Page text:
He was a genius physicist who made the basics of a complicated science understandable to the masses. On Saturday, he was laid to rest in Cambridge, with hundreds of people lining the streets to pay their respects.
Some 500 family and friends attended the funeral Saturday of the renowned British physicist Stephen Hawking.
Even though Hawking, who died March 14 at the age of 76, was an atheist, his children chose to have the funeral at a Cambridge University church — St. Mary the Great. Hundreds of people lined the streets of Cambridge, breaking into applause as the hearse went by.
His children Lucy, Robert and Tim explained their decision, saying, "Our father's life and work meant many things to many people, both religious and non-religious. So, the service will be both inclusive and traditional, reflecting the breadth and diversity of his life."
The funeral service was held a short distance from Gonville and Caius College where Hawking worked for more than 50 years.
A private reception followed at nearby Trinity College.
Eulogies were delivered by Robert Hawking, the physicist's eldest child, and Professor Fay Dowker, one of Hawking's former students.
An arrangement of white lilies, representing the universe, and white "Polar Star" roses were placed on his solid oak coffin. The church bell rang 76 times — one for each year of his life.
Actor Eddie Redmayne, who portrayed Hawking in the 2014 biographical drama "The Theory of Everything," was among those who spoke.
Hawking's ashes will be interred in Westminster Abbey on June 15, alongside other historical giants of the scientific community, including Isaac Newton and Charles Darwin.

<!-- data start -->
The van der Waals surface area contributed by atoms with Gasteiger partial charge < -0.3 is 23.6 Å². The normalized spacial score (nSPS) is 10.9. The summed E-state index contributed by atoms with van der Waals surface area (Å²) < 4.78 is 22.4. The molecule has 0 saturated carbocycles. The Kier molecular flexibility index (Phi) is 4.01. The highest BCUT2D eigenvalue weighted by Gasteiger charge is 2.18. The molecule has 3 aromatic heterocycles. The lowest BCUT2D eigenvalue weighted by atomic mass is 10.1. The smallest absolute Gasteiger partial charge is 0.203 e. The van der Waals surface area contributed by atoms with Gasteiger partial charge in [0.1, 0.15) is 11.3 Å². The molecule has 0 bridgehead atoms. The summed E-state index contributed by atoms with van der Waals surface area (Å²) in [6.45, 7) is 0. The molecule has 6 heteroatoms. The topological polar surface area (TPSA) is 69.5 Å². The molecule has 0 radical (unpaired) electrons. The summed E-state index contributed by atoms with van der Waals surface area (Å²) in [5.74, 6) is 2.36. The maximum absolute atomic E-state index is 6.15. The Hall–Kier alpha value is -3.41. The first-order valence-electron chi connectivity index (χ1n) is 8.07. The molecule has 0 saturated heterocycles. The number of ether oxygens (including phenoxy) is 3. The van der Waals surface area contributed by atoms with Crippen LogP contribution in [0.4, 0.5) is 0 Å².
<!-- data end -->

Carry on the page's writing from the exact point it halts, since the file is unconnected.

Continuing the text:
Since Hawking's death tributes have poured in from around the world, including from Queen Elizabeth II and NASA, reflecting the far-ranging impact and inspiration the physicist had on people.
Before the funeral Gonville and Caius College released new black and white photos showing Hawking at a summer school program for young astrophysicists in southern England in 1961, when Hawking was 19.
Explaining physics to the masses
In other photos he is seen playing croquet and in a sailing dinghy, two years before he began experiencing the first symptoms of amyotrophic lateral clerosis, or ALS, an incurable motor neuron disease that left him in a wheelchair and almost completely paralyzed. Eventually he also needed to use a speech synthesizer to speak.
But Hawking's illness did not dull his mind, and he went on to become one of the world's best-known and most inspiring scientists. He will be remembered for his brilliance and his wit. His 1988 book, "A Brief History in Time," an explainer of physics' for the general public became an international best seller, with more than 10 million copies sold.
His work focused on bringing together relativity — the nature of space and time — and quantum theory — how the smallest particles behave — to explain the creation of the universe and how it is governed.
Some of his university classmates recalled his left-wing views and his mischievous sense of humor.
Astronomer Royal Martin Rees, a personal friend of Hawking's, read from Plato's Apology 40, "The Death of Socrates," which talks of the search for knowledge persisting after death.
He told the mourners: "Why did (Hawking) become such a 'cult figure'? The concept of an imprisoned mind roaming the cosmos plainly grabbed people's imagination."
bik/ng (AFP, Reuters, AP, dpa)